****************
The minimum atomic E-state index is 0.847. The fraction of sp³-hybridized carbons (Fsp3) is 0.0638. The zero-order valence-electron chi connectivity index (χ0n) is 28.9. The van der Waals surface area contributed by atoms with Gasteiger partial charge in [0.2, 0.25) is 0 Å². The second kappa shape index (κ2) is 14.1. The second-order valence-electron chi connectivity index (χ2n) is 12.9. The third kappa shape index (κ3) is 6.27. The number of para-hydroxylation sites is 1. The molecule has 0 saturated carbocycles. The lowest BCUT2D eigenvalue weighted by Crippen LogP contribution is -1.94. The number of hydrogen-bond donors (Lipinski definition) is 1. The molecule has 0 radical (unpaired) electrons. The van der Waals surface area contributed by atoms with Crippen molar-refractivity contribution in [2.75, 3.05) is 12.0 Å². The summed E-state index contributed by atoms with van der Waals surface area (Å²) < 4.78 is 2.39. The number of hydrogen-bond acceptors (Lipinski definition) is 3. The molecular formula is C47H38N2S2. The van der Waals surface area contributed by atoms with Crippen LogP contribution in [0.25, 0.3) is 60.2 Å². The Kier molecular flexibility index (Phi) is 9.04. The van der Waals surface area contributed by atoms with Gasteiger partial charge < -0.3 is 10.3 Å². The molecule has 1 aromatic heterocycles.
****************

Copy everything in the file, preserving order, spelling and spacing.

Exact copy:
The minimum atomic E-state index is 0.847. The fraction of sp³-hybridized carbons (Fsp3) is 0.0638. The zero-order valence-electron chi connectivity index (χ0n) is 28.9. The van der Waals surface area contributed by atoms with Gasteiger partial charge in [0.2, 0.25) is 0 Å². The second kappa shape index (κ2) is 14.1. The second-order valence-electron chi connectivity index (χ2n) is 12.9. The third kappa shape index (κ3) is 6.27. The number of para-hydroxylation sites is 1. The molecule has 0 saturated carbocycles. The lowest BCUT2D eigenvalue weighted by Crippen LogP contribution is -1.94. The number of hydrogen-bond donors (Lipinski definition) is 1. The molecule has 0 radical (unpaired) electrons. The van der Waals surface area contributed by atoms with Crippen molar-refractivity contribution in [2.75, 3.05) is 12.0 Å². The summed E-state index contributed by atoms with van der Waals surface area (Å²) < 4.78 is 2.39. The number of hydrogen-bond acceptors (Lipinski definition) is 3. The molecular formula is C47H38N2S2. The van der Waals surface area contributed by atoms with Crippen LogP contribution in [0.25, 0.3) is 60.2 Å². The Kier molecular flexibility index (Phi) is 9.04. The van der Waals surface area contributed by atoms with Gasteiger partial charge < -0.3 is 10.3 Å². The molecule has 1 aromatic heterocycles.